“It’s a conspiracy. I know it is.”

 

Sounds a little paranoid, I know, but for a long time the only thing I had to attest to my credibility as a writer was my basic insecurity.

 

Writers are insecure for a lot of reasons. Some of us were born that way, but for others, it’s accumulated over the years like a fringe “unbenefit.”

 

Not only do we have to deal with the possibility, and reality, of rejection on a continuing basis, we also work in a professional vacuum. We don’t get to discuss the latest Idol reject at the water cooler or get some direct feedback on the day-to-day ac­complishments of our job. Nobody here to pat me on the back except my cat, and he’d rather sleep in front of my monitor.

 

Sometimes this isolation is so intense, I feel like I’m in the middle of a desert, and one kind word about my work can be as refreshing as a drop of nectar.

 

We all know that we write because we think we have something to say, hopefully, something important and meaningful. Even when we get discouraged, we seem to still be drawn to the keyboard – if the cat will let us – to impart some new words of wisdom. But if that was all there was to it, we wouldn’t care if our words ever saw print. And I have yet to meet a writer who didn’t care. It’s good to want to say all those nice things, but the whole process would undeniably be meaningless if no one was ever going to read what we write.

 

The added bonus comes when someone reads the work and thinks it’s good. Or bet­ter yet, great, wonder­ful, fantastic and ter­rific. Family members don’t count since they may be more than a lit­tle prejudiced, especial­ly if they think dinner may hang in the balance. So, I am always thrilled when I get a note from a reader who enjoyed one of my books and took the time to let me know.

 

Those notes have prompted me to let other authors know that I’ve enjoyed their stories. I’ve also come to be more diligent in writing reviews on my blog, as well as on Amazon and Goodreads. That is my way of paying it forward. We are together in this wacky world of writing, with all of it’s peaks and valleys, and mutual support goes a long way.

 

It is also a good way to promote each other. Share about that last great read you enjoyed. Post all over social media, and those authors will, in turn, share about your books. This kind of author-to-author support is priceless.

Maryann Miller is an award-winning author of numerous books, screenplays, and stage plays. She started her professional career as a journalist, writing columns, feature stories, and short fiction for regional and national publications. Now she writes primarily mysteries, including the critically-acclaimed Seasons Mystery Series that features two women homicide detectives. Think “Lethal Weapon” set in Dallas with female leads. The first two books in the series, Open Season and Stalking Season have received starred reviews from Publisher’s Weekly, Kirkus, and Library Journal. Stalking Season was chosen for the John E. Weaver Excellence in Reading award for Police Procedural Mysteries. Her mystery, Doubletake, was honored as the Best Mystery for 2015 by the Texas Association of Authors.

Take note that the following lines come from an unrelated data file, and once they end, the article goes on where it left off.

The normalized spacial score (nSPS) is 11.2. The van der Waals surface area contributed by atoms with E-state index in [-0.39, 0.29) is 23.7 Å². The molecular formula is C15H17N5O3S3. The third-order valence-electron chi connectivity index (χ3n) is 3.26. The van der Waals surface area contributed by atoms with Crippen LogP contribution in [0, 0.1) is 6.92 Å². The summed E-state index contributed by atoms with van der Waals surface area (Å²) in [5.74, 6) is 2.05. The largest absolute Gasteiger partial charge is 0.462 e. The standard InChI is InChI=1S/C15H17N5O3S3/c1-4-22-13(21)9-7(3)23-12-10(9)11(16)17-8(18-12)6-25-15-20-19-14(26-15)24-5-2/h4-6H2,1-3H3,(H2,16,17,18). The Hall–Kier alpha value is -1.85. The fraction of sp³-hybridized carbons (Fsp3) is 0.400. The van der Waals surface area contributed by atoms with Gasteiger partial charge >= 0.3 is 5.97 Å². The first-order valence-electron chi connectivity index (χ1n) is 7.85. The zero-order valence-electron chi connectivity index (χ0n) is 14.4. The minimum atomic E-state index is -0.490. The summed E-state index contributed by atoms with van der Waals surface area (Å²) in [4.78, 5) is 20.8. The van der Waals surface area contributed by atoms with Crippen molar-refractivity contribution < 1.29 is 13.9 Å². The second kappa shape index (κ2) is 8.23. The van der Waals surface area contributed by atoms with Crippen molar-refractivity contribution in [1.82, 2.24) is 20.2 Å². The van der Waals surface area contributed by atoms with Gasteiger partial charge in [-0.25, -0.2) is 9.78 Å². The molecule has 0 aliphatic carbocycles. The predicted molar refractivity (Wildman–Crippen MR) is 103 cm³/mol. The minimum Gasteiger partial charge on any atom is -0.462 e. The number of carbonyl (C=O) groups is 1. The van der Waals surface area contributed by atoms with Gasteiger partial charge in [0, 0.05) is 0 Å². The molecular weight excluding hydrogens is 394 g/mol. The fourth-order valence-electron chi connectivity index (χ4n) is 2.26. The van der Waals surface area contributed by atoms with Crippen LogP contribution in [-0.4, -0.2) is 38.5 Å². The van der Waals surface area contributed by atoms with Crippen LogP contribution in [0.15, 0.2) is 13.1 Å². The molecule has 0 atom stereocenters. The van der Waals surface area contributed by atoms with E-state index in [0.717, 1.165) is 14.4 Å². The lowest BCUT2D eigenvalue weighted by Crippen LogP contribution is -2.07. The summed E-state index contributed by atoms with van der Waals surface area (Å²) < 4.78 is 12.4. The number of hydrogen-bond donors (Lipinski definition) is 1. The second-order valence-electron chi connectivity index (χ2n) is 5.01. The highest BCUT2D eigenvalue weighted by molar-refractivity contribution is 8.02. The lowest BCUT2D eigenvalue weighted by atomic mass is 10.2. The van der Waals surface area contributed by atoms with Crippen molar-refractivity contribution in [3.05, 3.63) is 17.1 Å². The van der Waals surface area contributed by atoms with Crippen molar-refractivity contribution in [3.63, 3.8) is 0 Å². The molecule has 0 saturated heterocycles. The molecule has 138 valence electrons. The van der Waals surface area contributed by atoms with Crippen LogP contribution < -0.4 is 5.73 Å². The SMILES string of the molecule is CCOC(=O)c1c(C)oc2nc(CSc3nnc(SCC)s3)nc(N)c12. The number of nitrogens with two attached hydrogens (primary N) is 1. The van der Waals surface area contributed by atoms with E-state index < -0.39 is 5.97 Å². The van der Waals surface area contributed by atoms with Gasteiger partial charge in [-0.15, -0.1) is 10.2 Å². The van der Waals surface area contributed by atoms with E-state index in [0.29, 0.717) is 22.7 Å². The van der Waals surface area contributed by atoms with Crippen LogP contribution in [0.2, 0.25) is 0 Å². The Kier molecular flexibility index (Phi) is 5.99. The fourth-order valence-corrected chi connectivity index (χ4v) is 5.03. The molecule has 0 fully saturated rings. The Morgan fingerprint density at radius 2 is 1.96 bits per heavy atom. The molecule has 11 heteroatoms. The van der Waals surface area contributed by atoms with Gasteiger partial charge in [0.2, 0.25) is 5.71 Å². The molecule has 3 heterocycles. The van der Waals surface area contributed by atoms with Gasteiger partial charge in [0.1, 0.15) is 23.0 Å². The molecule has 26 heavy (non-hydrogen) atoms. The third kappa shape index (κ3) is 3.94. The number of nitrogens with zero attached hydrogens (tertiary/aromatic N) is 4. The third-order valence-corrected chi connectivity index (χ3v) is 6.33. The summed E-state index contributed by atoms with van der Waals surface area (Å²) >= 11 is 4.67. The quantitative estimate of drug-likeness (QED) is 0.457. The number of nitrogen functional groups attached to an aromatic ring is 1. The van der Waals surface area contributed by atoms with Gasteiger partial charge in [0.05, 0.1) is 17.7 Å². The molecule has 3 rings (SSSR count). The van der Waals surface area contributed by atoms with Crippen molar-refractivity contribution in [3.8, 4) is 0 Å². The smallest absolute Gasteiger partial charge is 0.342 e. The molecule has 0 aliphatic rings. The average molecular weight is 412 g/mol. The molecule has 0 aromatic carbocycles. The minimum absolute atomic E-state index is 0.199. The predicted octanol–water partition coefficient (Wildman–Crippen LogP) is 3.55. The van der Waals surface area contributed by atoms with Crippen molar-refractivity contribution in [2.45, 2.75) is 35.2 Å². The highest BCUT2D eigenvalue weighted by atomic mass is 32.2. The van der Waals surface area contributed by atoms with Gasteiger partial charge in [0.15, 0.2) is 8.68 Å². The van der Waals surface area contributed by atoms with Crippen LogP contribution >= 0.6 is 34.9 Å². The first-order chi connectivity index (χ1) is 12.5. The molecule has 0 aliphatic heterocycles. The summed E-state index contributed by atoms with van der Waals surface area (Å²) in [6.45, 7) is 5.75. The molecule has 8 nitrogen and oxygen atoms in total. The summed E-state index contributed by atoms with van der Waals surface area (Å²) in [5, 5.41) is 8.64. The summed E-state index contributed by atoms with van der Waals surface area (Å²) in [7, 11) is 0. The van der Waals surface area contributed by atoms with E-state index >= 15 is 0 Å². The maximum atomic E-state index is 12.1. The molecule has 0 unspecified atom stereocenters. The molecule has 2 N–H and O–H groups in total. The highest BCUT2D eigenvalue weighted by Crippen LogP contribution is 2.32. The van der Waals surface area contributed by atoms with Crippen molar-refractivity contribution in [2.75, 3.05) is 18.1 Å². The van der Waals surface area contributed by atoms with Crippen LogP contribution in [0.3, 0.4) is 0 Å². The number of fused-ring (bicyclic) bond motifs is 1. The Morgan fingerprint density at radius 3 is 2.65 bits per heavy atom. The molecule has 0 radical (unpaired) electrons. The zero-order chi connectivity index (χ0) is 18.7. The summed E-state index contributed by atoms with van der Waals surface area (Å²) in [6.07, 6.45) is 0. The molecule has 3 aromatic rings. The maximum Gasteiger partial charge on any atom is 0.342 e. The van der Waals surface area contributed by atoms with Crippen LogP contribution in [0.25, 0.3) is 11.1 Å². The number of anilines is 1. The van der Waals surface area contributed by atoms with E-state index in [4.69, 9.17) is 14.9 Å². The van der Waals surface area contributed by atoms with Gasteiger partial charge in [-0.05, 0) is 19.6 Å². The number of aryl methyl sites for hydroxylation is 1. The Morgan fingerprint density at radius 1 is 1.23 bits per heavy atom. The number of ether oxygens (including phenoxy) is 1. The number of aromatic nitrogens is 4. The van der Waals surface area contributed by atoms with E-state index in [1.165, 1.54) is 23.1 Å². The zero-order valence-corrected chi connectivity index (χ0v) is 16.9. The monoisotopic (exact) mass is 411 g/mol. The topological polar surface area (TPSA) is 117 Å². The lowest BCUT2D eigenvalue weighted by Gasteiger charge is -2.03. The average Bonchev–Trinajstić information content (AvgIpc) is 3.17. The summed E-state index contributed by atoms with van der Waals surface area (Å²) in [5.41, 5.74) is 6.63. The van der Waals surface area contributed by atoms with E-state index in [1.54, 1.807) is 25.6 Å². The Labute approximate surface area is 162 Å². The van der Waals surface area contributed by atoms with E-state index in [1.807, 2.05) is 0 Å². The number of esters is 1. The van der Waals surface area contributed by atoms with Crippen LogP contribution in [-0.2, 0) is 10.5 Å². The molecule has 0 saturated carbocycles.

Among the other awards Miller has received for her writing are the Page Edwards Short Story Award, the New York Library Best Books for Teens Award, first place in the screenwriting competition at the Houston Writer’s Conference, placing as a semi-finalist at Sundance, and placing as a semi-finalist in the Chesterfield Screenwriting Competition. She was named The Trails Country Treasure in 2011 by the Winnsboro Center for the Arts, and Woman of the Year in 2014 by the Winnsboro Area Chamber of Commerce. Her mystery, Doubletake, was honored as the Best Mystery for 2015 by the Texas Association of Authors.

Miller can be found at her Amazon Author Page her Website  on Twitter  and  Facebook  and Goodreads  She is a contributor to The Blood-Red Pencil  blog on writing and editing.

 

Book Clubs by Cathy Perkins

As a genre author, I was surprised (okay, astonished) when a local book club contacted me about reading my book and asked if I had a Book Club Question list for their selected novel. (Short answer at the time? Eh, no.)

Authors or publishers don’t often issue questions for mysteries for several reasons, but mostly because specific questions tend to give away the plot, ruining the element of surprise. Remember, mysteries depend on withholding information and red herrings.

What’s a mystery author to do? I did some internet research and talked with other mystery authors. Rather than offer specific questions, here are some categories and guidelines to help you build a set of book club questions for your story.

Ambiguity. Does your novel leave anything up in the air as to what really happened? Readers love to determine the how and why of ambiguous events. (Did you believe the wife’s/husband’s/villain’s version of events? Why or why not? What do you think really happened?)

Motivation.  Questions about a character’s motivation, especially if he or she behaves in a socially unacceptable way, generate a lively discussion. (Sarah shared privileged or confidential information with a reporter. Why? Amy says she stole the jewelry to protect it, but what were her real reasons? The parents’ child-raising practices were as crazy as they were, but there was a lot of love in the family. Did this give the children the strength they needed to thrive?) Readers often bring their own experiences into a novel and perceive things in characters that others, including the author, don’t. It can spawn fascinating discussions.

Fate. (Full disclosure – I struggled with this suggested topic, but maybe that’s just me.) Questions about the course of events and whether those events are inevitable may generate strong reactions. (Did the hero have to die in the end? Could the story have gone in another direction and still been effective? Did all the villains have to be captured or killed? What if one got away?)